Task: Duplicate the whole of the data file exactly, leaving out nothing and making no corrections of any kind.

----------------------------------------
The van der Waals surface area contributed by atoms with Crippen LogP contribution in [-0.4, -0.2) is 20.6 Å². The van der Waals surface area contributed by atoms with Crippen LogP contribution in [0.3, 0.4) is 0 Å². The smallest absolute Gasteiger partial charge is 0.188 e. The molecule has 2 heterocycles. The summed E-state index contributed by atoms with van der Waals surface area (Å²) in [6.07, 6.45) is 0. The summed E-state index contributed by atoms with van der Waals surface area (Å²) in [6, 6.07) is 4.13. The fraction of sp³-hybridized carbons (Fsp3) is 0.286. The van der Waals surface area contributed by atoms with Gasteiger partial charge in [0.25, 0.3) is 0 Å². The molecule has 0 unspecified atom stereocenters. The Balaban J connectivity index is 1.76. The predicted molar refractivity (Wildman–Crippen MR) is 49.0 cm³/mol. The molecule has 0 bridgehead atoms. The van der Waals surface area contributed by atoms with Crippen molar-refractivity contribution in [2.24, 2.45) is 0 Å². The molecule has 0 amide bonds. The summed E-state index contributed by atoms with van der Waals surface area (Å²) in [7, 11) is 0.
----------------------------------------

The van der Waals surface area contributed by atoms with Crippen LogP contribution in [-0.4, -0.2) is 20.6 Å². The van der Waals surface area contributed by atoms with Crippen LogP contribution in [0.3, 0.4) is 0 Å². The smallest absolute Gasteiger partial charge is 0.188 e. The molecule has 2 heterocycles. The summed E-state index contributed by atoms with van der Waals surface area (Å²) in [6.07, 6.45) is 0. The summed E-state index contributed by atoms with van der Waals surface area (Å²) in [6, 6.07) is 4.13. The fraction of sp³-hybridized carbons (Fsp3) is 0.286. The van der Waals surface area contributed by atoms with Gasteiger partial charge in [0.25, 0.3) is 0 Å². The molecule has 0 unspecified atom stereocenters. The Balaban J connectivity index is 1.76. The predicted molar refractivity (Wildman–Crippen MR) is 49.0 cm³/mol. The molecule has 0 bridgehead atoms. The van der Waals surface area contributed by atoms with Crippen molar-refractivity contribution in [2.24, 2.45) is 0 Å². The molecule has 0 amide bonds. The summed E-state index contributed by atoms with van der Waals surface area (Å²) in [7, 11) is 0.